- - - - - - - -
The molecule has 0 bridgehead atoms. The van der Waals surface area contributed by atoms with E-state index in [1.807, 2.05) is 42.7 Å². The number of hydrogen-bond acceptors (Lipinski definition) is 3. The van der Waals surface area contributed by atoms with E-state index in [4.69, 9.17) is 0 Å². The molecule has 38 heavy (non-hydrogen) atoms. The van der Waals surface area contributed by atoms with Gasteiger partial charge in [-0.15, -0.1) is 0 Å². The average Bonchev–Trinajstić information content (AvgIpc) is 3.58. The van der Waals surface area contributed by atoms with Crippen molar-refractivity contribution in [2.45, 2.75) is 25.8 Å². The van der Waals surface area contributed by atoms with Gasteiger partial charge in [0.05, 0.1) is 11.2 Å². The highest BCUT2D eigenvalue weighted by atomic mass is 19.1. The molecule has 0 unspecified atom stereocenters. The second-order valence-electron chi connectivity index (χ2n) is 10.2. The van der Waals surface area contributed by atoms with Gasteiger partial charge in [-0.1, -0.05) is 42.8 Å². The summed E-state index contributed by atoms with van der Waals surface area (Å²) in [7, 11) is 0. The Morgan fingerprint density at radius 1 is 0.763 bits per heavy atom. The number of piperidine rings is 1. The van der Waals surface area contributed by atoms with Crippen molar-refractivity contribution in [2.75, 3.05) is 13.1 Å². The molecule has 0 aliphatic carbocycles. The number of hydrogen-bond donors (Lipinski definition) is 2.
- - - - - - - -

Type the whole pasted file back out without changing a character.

The molecule has 0 bridgehead atoms. The van der Waals surface area contributed by atoms with E-state index in [1.807, 2.05) is 42.7 Å². The number of hydrogen-bond acceptors (Lipinski definition) is 3. The van der Waals surface area contributed by atoms with E-state index in [4.69, 9.17) is 0 Å². The molecule has 38 heavy (non-hydrogen) atoms. The van der Waals surface area contributed by atoms with Gasteiger partial charge in [-0.15, -0.1) is 0 Å². The average Bonchev–Trinajstić information content (AvgIpc) is 3.58. The van der Waals surface area contributed by atoms with Crippen molar-refractivity contribution in [2.45, 2.75) is 25.8 Å². The van der Waals surface area contributed by atoms with Gasteiger partial charge in [0.05, 0.1) is 11.2 Å². The highest BCUT2D eigenvalue weighted by atomic mass is 19.1. The molecule has 0 unspecified atom stereocenters. The second-order valence-electron chi connectivity index (χ2n) is 10.2. The van der Waals surface area contributed by atoms with Gasteiger partial charge in [-0.1, -0.05) is 42.8 Å². The summed E-state index contributed by atoms with van der Waals surface area (Å²) in [7, 11) is 0. The Morgan fingerprint density at radius 1 is 0.763 bits per heavy atom. The number of piperidine rings is 1. The van der Waals surface area contributed by atoms with Crippen molar-refractivity contribution in [2.75, 3.05) is 13.1 Å². The molecule has 0 aliphatic carbocycles. The number of hydrogen-bond donors (Lipinski definition) is 2.